Lectures

Selected Topics in Architecture Lecture Series

May 8, 2018
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May 8 | Edwin Pease | Broadacre City and Frank Lloyd Wright’s American Utopia | 6 PM

 

One of the fundamental questions considered by many of the greatest twentieth-century architects was how a modern, technology-infused society should arrange itself for living.  As part of our Selected Topics in Architecture series, Edwin Pease will discuss how many architects developed their own ideas for urbanism; with some even defining their own brand of utopia.  Wright had a deep disdain for cities, and a very strong belief in the rural fabric of America, not unlike that of Thomas Jefferson.  He longed for American democracy to play itself out on our country’s vast landscape, seeking a way for life and land to be intertwined.  Wright’s utopia was described physically in his Broadacre City project, which included a model of a four square mile section of America.  He spoke extensively on his project, which incorporated many of his most important architectural paradigms and legacies that became the cornerstones of American residential development.

Women With Vision

March 15, 2018
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March 15, 2018 | Dr. John T. Spike | Third Thursday Lecture Series | 6 PM

Dr. John T. Spike will examine works from the Muscarelle Museum of Art’s permanent collection currently on view in the exhibition, Women With Vision. This exhibition is in conjunction with William & Mary’s 100 Years of Women celebration and features over thirty works by prominent women artists comprised of a variety of media, styles, and time periods expressing their vision.

For more information, please contact Abigail Bradford at museum@wm.edu or 757-221-2731.

The event will also be broadcast on Facebook Live starting at 6 PM for those joining us at home.

Selected Topics in Architecture Lecture Series

February 7, 2018
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February 7 | David Brashear | Frank Lloyd Wright and the Quest for an American Architecture | 6 PM

 

Frank Lloyd Wright departed Wisconsin and headed to Chicago at age 18, eager to immerse himself in the architectural fabric of the emerging and rapidly changing city.  In this session, part of our Selected Topics in Architecture series, David Brashear will trace Wright’s early career, from his start with Lyman Silsbee and his subsequent employment at Adler and Sullivan, where he worked closely with and was influenced deeply by his “Lieber Meister” Louis Sullivan.  Both Wright and Sullivan believed that America should have an architecture of its own, and were strongly opposed to the importation of classical architectural themes from Europe.  When Wright broke with Sullivan and set out on his own, he immediately focused on the development of new architectural motifs that he believed reflected the spirit of American democracy.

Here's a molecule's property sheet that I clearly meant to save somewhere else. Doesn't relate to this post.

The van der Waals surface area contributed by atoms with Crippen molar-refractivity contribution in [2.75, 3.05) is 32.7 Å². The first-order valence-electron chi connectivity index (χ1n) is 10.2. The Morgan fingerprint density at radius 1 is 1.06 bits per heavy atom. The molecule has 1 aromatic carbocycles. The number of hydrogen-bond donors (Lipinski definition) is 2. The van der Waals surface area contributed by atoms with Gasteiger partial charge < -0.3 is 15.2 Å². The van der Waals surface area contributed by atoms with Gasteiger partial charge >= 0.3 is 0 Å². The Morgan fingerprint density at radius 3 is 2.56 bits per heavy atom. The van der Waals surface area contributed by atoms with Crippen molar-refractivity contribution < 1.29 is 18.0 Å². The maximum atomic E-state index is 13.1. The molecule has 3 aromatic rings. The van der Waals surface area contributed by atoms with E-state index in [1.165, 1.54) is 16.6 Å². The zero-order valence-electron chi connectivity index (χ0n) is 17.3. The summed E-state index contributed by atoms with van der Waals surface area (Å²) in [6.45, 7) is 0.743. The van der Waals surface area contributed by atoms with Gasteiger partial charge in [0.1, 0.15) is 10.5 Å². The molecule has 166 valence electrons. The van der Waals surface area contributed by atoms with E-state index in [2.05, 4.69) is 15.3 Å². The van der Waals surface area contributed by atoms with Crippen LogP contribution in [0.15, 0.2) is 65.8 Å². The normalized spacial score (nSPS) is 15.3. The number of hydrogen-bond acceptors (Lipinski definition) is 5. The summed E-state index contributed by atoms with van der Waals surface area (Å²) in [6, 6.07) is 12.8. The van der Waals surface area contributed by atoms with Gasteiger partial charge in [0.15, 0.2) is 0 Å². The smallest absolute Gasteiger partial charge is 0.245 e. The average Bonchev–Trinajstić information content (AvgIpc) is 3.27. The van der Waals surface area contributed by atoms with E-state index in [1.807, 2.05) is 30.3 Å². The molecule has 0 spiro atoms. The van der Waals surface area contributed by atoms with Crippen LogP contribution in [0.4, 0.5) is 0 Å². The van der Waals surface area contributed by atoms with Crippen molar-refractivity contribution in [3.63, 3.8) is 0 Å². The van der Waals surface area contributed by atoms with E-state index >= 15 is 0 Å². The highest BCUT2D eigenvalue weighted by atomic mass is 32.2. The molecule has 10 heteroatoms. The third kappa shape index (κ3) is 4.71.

Commemoration and Remembering: Building on the Legacy

November 16, 2017
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November 16, 2017 | Dr. Michael L. Blakey | Third Thursday Lecture Series | 6 PM

During Dr. Michael L. Blakey’s lecture, he will share research and insight from his groundbreaking work with the Remembering Slavery, Resistance and Freedom Project, and the New York African Burial Ground Project.

Dr. Michael Blakey is National Endowment for the Humanities Professor at the College of William & Mary in the Department of Anthropology and American Studies, and is founder and Director of the Institute for Historical Biology. His work examines the interface between human biology and culture, including the social history of theories that connect biology, “nature,” social inequality, and behavior; the articulation between human biology, racial ideology, and public policy; the political economy of health in industrial society; the bioarchaeology of the African Diaspora; and the ethics and epistemology of publicly engaged research. Dr. Blakey served as the Scientific Director of the New York African Burial Ground Project from 1992-2004. The author of numerous publications and the recipient of many commendations and awards for his contributions to our collective understanding of the impact of racism on science and society, Dr. Blakey is currently the Director of the Remembering Slavery, Resistance and Freedom Project.

A reception will follow the lecture.

For more information, please contact Abigail Bradford at museum@wm.edu or 757-221-2731.

The event will also be broadcast on Facebook Live starting at 6 PM for those joining us at home.

The Third Thursday Lecture Series is presented by

African American Art at the Muscarelle: Building on the Legacy

October 19, 2017
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October 19, 2017 | Dr. John T. Spike | Third Thursday Lecture Series | 6 PM

Dr. John T. Spike will examine works from the permanent collection in conjunction with our current exhibition, Building on the Legacy: African American Art from the Permanent Collection. This exhibition, in honor of the Fiftieth Commemoration of the first African American residential students at William & Mary, features more than thirty paintings, drawings, works on paper and sculptures by some of this country’s most renowned artists.